To make sure you’re using your credit card as effectively as possible, it’s a good idea to understand how your repayments are applied to any money owing.

It’s ideal to pay your statement closing balance in full. If you do this, you don’t need to worry about where the repayment goes first.

If you’re not able to pay the statement balance in full, your repayment will be allocated to part of your balance.

What kinds of transactions make up your balance?

Your credit card balance may be made up of transactions such as purchases, cash advances and balance transfers. Each of these may attract a different interest rate. So, where does your repayment go to first?

1. Monthly SurePay instalment payments

If you have a SurePay instalment plan, any payments you make are always applied first to the current monthly instalment/s, even where you have other balances with higher interest rates such as cash advances or purchases not in a plan. If you have multiple plans, we apply payments to plans in order of highest to lowest interest rate, or if all plan interest rates are the same, from oldest to newest. If this arrangement no longer suits you, you may cancel your plan at any time. 

2. Debt with the highest interest rate

Credit providers in Australia, such as CommBank, apply your repayment to the debt with the highest interest rate (as at the statement date) first – unless you have made an agreement otherwise, for instance if you have set up an instalment plan. This enables you to save money on interest charged by helping you reduce the debt with the highest interest rate first.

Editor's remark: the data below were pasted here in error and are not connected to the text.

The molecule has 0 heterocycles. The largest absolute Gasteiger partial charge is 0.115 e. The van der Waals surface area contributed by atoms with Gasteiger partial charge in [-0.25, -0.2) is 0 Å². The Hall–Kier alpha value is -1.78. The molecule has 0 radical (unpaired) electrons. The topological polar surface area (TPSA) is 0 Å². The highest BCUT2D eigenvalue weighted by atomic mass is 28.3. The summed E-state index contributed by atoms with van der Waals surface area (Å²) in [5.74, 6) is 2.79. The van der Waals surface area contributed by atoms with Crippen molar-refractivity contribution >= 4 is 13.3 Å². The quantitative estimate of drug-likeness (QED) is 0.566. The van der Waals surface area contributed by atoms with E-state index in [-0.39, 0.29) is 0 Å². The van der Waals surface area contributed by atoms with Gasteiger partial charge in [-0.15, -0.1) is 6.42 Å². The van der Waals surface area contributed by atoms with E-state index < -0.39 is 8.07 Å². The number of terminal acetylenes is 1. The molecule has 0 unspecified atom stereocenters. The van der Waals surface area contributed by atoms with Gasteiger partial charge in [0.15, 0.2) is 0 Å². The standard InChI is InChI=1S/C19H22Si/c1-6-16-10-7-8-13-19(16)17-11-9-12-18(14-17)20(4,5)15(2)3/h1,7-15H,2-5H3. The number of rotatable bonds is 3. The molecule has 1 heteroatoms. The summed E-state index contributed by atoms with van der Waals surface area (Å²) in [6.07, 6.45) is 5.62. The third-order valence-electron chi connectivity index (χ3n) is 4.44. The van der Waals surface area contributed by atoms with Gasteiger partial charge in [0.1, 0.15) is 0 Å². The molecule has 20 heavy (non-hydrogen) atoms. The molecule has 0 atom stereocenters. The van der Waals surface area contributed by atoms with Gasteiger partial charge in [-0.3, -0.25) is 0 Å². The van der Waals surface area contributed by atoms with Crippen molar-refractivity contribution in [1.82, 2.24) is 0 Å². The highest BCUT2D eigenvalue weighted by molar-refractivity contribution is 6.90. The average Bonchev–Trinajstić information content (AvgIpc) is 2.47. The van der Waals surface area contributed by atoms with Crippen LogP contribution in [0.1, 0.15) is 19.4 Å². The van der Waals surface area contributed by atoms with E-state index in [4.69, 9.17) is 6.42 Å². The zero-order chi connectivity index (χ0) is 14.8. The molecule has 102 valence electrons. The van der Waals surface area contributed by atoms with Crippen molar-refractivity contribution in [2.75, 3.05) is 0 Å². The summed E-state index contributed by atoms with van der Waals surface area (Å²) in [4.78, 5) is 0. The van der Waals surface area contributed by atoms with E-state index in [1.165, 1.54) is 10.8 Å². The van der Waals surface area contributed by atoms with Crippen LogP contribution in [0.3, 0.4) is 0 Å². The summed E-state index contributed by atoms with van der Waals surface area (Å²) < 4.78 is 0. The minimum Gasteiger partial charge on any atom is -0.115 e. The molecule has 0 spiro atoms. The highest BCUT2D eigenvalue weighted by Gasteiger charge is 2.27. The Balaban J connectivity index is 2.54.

Some credit providers may have a different repayment arrangement for credit card accounts opened before 1 July 2012.

3. All other debt

Once the debt with the highest interest rate is repaid, repayments are then applied to the next highest interest rate from the statement period, and so on until all outstanding non-instalment plan balances are paid. Any remaining payment amount will be applied to the next monthly instalment payment/s due on your remaining instalment balances.


Things you should know

This article is intended to provide general information of an educational nature only. It does not have regard to the financial situation or needs of any reader and must not be relied upon as financial product advice. You should consider seeking independent financial advice before making any decision based on this information.